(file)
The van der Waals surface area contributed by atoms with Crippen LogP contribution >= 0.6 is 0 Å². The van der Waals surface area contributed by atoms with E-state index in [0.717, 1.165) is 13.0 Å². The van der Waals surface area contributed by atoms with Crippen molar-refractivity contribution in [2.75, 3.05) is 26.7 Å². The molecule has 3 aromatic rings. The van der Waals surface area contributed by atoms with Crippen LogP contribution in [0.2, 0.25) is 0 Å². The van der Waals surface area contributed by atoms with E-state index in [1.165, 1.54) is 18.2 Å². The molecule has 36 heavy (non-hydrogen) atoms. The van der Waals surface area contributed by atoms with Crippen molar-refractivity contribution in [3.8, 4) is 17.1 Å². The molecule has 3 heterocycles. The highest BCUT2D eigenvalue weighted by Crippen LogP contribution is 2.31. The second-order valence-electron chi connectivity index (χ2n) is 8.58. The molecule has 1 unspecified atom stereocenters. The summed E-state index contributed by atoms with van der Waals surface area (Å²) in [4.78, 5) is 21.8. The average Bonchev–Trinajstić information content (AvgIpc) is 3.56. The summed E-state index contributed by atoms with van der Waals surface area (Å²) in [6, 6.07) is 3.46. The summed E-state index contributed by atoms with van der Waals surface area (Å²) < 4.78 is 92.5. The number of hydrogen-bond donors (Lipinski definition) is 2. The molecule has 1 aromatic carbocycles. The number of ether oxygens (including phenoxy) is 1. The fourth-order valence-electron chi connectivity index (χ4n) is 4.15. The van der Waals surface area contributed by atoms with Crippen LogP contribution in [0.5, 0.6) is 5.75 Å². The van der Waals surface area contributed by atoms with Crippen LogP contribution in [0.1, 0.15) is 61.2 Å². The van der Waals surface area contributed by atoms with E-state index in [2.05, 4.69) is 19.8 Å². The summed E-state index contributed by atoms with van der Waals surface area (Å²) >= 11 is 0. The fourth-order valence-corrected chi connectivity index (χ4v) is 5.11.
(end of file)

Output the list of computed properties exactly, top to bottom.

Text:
The van der Waals surface area contributed by atoms with Crippen LogP contribution >= 0.6 is 0 Å². The van der Waals surface area contributed by atoms with E-state index in [0.717, 1.165) is 13.0 Å². The van der Waals surface area contributed by atoms with Crippen molar-refractivity contribution in [2.75, 3.05) is 26.7 Å². The molecule has 3 aromatic rings. The van der Waals surface area contributed by atoms with Crippen LogP contribution in [0.2, 0.25) is 0 Å². The van der Waals surface area contributed by atoms with E-state index in [1.165, 1.54) is 18.2 Å². The molecule has 36 heavy (non-hydrogen) atoms. The van der Waals surface area contributed by atoms with Crippen molar-refractivity contribution in [3.8, 4) is 17.1 Å². The molecule has 3 heterocycles. The highest BCUT2D eigenvalue weighted by Crippen LogP contribution is 2.31. The second-order valence-electron chi connectivity index (χ2n) is 8.58. The molecule has 1 unspecified atom stereocenters. The summed E-state index contributed by atoms with van der Waals surface area (Å²) in [4.78, 5) is 21.8. The average Bonchev–Trinajstić information content (AvgIpc) is 3.56. The summed E-state index contributed by atoms with van der Waals surface area (Å²) in [6, 6.07) is 3.46. The summed E-state index contributed by atoms with van der Waals surface area (Å²) < 4.78 is 92.5. The number of hydrogen-bond donors (Lipinski definition) is 2. The molecule has 1 aromatic carbocycles. The number of ether oxygens (including phenoxy) is 1. The fourth-order valence-electron chi connectivity index (χ4n) is 4.15. The van der Waals surface area contributed by atoms with Crippen LogP contribution in [0.5, 0.6) is 5.75 Å². The van der Waals surface area contributed by atoms with Crippen LogP contribution in [0.1, 0.15) is 61.2 Å². The van der Waals surface area contributed by atoms with E-state index in [2.05, 4.69) is 19.8 Å². The summed E-state index contributed by atoms with van der Waals surface area (Å²) >= 11 is 0. The fourth-order valence-corrected chi connectivity index (χ4v) is 5.11.